NPR The Latest to Spread the Lie of “Hospitable” and “Safe” Terror-Supporting Reems Bakery
Remember Reems bakery in California, which made its support of terrorism blatantly obvious with its mural of murderer Rasmea Odeh?
When Reems owner Reem Assil first launched her Kickstarter to help fund it, she stated she wanted to create “a restaurant and home to connect people across cultures & generations through the warmth of Arab bread and hospitality.”
A subsequent New York Times puff piece on the establishment quoted Assil as saying
“In Oakland, I felt we didn’t have enough of those places where people could feel alive and safe and connected.”
Because nothing quite says hospitality, and being alive and safe like the image of a smiling terrorist looking down at you.
Now, years later, and it is NPR’s turn to spread the lie of Reems’ “hospitality”, following the launch of Assil’s cookbook:
KELLY: The whole Part 1 of the book is about Arab hospitality. It’s titled…
KELLY: …”How To Host Like An Arab.”
KELLY: Give me a – lay out a couple of the most important principles of that.
ASSIL: Yeah. I mean, the biggest tenet of Arab hospitality is that it’s a virtue. You’re supposed to make anyone who comes into your home, friends and strangers alike, feel like they are at ease and that they are safe and they have a sense of belonging. And I always say Arab hospitality is about abundance, just making folks feel like they’re well taken care of.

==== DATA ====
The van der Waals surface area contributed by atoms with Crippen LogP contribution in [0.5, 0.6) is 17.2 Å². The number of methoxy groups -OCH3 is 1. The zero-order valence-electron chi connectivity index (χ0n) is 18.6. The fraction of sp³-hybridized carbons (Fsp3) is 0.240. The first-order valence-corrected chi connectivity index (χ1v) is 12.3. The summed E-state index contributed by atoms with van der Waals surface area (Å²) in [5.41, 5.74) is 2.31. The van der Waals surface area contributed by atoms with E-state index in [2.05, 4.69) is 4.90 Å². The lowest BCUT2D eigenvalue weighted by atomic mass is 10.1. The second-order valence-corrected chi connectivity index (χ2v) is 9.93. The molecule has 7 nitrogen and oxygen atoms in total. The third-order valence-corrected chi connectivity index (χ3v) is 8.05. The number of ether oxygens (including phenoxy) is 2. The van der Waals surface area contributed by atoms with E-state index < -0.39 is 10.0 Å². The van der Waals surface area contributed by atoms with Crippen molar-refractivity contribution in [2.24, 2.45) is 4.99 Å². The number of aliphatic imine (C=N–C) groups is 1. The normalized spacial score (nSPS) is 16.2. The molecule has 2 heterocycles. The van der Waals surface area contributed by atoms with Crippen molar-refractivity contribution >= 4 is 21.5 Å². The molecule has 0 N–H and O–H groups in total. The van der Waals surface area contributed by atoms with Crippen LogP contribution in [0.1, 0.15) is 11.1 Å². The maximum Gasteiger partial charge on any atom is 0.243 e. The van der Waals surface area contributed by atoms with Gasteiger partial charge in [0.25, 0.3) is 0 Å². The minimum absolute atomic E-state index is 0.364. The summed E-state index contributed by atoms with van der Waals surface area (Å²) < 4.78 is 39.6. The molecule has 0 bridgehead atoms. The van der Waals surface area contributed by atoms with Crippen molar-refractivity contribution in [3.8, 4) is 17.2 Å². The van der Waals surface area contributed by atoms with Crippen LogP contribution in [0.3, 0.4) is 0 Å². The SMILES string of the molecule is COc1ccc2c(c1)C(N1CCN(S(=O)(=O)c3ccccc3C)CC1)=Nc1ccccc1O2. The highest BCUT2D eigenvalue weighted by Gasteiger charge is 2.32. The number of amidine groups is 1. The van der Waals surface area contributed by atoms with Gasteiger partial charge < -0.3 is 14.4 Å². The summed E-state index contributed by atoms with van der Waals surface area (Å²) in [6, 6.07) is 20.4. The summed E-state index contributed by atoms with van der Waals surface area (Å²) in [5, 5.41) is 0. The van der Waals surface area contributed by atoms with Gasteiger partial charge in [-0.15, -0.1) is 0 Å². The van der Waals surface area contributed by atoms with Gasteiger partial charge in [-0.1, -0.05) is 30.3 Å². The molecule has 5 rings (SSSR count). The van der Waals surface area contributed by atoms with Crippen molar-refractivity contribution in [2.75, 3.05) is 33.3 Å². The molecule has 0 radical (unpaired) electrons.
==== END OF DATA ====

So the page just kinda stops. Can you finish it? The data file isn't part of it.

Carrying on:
ASSIL: Yes, absolutely. I mean, when I created my restaurants, you know, seven years ago, I wanted anybody to walk into Reem’s and feel at home, whether they knew anything about Arab food or not. And I hope that people get that out of this book.
What a sick joke.
Although I will say this, the NPR interviewer does manage to say something that seems to bother Assil:
KELLY: Without wanting to start a war, I will note you write in your book about hummus, the chickpea dip that many Americans will be familiar with and which many Americans believe is Israeli, which it is, but it’s also present in many Arab cultures. Talk to me about how you decided to write about this and what place hummus has in all this.
ASSIL: Well, you know, hummus existed long before the state of Israel was created in 1948, and so there is an intentional omission of Palestinian (laughter). And that invisibilizes (ph) me – you know? – the fact not just that Israeli hummus is the Trader Joe’s hummus, the, you know, the Americanized versions of hummus…
It’s ok, Reem. While humus is no less Israeli than it is palestinian Arab (it likely originated from ancient Egypt), we’ll credit you with Hamas.
And given your love of terrorists, I am sure you take that as a compliment.
Hat tip: Jody